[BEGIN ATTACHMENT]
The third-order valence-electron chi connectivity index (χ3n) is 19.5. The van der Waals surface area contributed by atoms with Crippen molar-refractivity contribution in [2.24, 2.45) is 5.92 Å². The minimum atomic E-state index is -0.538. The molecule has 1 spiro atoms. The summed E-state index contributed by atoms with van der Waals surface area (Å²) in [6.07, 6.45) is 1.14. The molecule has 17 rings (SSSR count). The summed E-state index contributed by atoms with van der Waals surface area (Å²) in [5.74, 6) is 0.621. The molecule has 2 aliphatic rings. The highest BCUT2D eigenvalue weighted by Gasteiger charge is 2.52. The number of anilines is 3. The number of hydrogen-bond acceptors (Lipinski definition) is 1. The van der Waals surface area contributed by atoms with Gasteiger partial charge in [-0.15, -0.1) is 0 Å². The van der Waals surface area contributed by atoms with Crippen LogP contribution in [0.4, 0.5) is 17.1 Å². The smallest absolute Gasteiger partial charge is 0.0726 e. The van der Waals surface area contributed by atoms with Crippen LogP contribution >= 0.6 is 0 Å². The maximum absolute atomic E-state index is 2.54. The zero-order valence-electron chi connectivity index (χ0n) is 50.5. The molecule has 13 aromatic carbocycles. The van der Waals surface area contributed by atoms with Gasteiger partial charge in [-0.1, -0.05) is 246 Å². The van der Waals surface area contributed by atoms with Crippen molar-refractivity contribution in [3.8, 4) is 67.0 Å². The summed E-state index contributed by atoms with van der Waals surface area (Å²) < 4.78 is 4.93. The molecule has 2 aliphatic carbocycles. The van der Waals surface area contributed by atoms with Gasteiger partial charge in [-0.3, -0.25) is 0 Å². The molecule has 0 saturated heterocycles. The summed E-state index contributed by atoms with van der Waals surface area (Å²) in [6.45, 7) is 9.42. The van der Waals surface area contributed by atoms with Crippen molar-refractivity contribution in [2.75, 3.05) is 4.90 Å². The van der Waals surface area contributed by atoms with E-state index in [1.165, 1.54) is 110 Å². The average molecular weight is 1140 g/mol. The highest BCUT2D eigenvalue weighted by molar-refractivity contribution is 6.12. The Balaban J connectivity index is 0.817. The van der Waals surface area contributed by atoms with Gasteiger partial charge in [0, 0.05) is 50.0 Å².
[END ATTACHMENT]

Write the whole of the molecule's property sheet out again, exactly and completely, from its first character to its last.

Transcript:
The third-order valence-electron chi connectivity index (χ3n) is 19.5. The van der Waals surface area contributed by atoms with Crippen molar-refractivity contribution in [2.24, 2.45) is 5.92 Å². The minimum atomic E-state index is -0.538. The molecule has 1 spiro atoms. The summed E-state index contributed by atoms with van der Waals surface area (Å²) in [6.07, 6.45) is 1.14. The molecule has 17 rings (SSSR count). The summed E-state index contributed by atoms with van der Waals surface area (Å²) in [5.74, 6) is 0.621. The molecule has 2 aliphatic rings. The highest BCUT2D eigenvalue weighted by Gasteiger charge is 2.52. The number of anilines is 3. The number of hydrogen-bond acceptors (Lipinski definition) is 1. The van der Waals surface area contributed by atoms with Gasteiger partial charge in [-0.15, -0.1) is 0 Å². The van der Waals surface area contributed by atoms with Crippen LogP contribution in [0.4, 0.5) is 17.1 Å². The smallest absolute Gasteiger partial charge is 0.0726 e. The van der Waals surface area contributed by atoms with Crippen LogP contribution >= 0.6 is 0 Å². The maximum absolute atomic E-state index is 2.54. The zero-order valence-electron chi connectivity index (χ0n) is 50.5. The molecule has 13 aromatic carbocycles. The van der Waals surface area contributed by atoms with Gasteiger partial charge in [-0.1, -0.05) is 246 Å². The van der Waals surface area contributed by atoms with Crippen molar-refractivity contribution in [3.8, 4) is 67.0 Å². The summed E-state index contributed by atoms with van der Waals surface area (Å²) < 4.78 is 4.93. The molecule has 2 aliphatic carbocycles. The van der Waals surface area contributed by atoms with Gasteiger partial charge in [-0.3, -0.25) is 0 Å². The molecule has 0 saturated heterocycles. The summed E-state index contributed by atoms with van der Waals surface area (Å²) in [6.45, 7) is 9.42. The van der Waals surface area contributed by atoms with Crippen molar-refractivity contribution in [2.75, 3.05) is 4.90 Å². The van der Waals surface area contributed by atoms with E-state index in [1.165, 1.54) is 110 Å². The average molecular weight is 1140 g/mol. The highest BCUT2D eigenvalue weighted by molar-refractivity contribution is 6.12. The Balaban J connectivity index is 0.817. The van der Waals surface area contributed by atoms with Gasteiger partial charge in [0, 0.05) is 50.0 Å².